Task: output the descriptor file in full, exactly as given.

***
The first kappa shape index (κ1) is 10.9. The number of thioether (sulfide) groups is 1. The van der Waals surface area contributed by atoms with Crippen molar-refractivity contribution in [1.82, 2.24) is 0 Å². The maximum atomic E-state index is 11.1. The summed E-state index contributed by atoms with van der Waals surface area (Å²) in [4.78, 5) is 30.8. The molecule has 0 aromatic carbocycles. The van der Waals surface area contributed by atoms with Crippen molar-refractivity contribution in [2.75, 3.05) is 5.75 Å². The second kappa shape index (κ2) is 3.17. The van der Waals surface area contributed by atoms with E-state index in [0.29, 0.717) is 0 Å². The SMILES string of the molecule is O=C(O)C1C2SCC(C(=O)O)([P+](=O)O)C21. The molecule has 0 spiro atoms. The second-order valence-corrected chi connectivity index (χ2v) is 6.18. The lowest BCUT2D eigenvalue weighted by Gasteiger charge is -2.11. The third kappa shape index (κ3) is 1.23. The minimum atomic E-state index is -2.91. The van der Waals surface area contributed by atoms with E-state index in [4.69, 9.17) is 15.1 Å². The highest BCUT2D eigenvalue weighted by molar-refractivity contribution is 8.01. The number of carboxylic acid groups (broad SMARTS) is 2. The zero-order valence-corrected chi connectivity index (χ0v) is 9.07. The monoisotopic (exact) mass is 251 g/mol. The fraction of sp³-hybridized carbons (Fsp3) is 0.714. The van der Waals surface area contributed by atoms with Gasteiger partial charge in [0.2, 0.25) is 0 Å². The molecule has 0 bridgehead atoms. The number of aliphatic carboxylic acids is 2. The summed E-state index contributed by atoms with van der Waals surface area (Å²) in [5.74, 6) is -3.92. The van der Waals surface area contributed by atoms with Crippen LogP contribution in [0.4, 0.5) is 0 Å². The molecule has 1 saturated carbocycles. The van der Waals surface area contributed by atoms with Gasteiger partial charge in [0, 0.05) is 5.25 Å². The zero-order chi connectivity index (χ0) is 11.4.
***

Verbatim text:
The first kappa shape index (κ1) is 10.9. The number of thioether (sulfide) groups is 1. The van der Waals surface area contributed by atoms with Crippen molar-refractivity contribution in [1.82, 2.24) is 0 Å². The maximum atomic E-state index is 11.1. The summed E-state index contributed by atoms with van der Waals surface area (Å²) in [4.78, 5) is 30.8. The molecule has 0 aromatic carbocycles. The van der Waals surface area contributed by atoms with Crippen molar-refractivity contribution in [2.75, 3.05) is 5.75 Å². The second kappa shape index (κ2) is 3.17. The van der Waals surface area contributed by atoms with E-state index in [0.29, 0.717) is 0 Å². The SMILES string of the molecule is O=C(O)C1C2SCC(C(=O)O)([P+](=O)O)C21. The molecule has 0 spiro atoms. The second-order valence-corrected chi connectivity index (χ2v) is 6.18. The lowest BCUT2D eigenvalue weighted by Gasteiger charge is -2.11. The third kappa shape index (κ3) is 1.23. The minimum atomic E-state index is -2.91. The van der Waals surface area contributed by atoms with E-state index in [4.69, 9.17) is 15.1 Å². The highest BCUT2D eigenvalue weighted by molar-refractivity contribution is 8.01. The number of carboxylic acid groups (broad SMARTS) is 2. The zero-order valence-corrected chi connectivity index (χ0v) is 9.07. The monoisotopic (exact) mass is 251 g/mol. The fraction of sp³-hybridized carbons (Fsp3) is 0.714. The van der Waals surface area contributed by atoms with Gasteiger partial charge in [0.2, 0.25) is 0 Å². The molecule has 0 bridgehead atoms. The number of aliphatic carboxylic acids is 2. The summed E-state index contributed by atoms with van der Waals surface area (Å²) in [5.74, 6) is -3.92. The van der Waals surface area contributed by atoms with Crippen LogP contribution in [0.4, 0.5) is 0 Å². The molecule has 1 saturated carbocycles. The van der Waals surface area contributed by atoms with Gasteiger partial charge in [0, 0.05) is 5.25 Å². The zero-order chi connectivity index (χ0) is 11.4.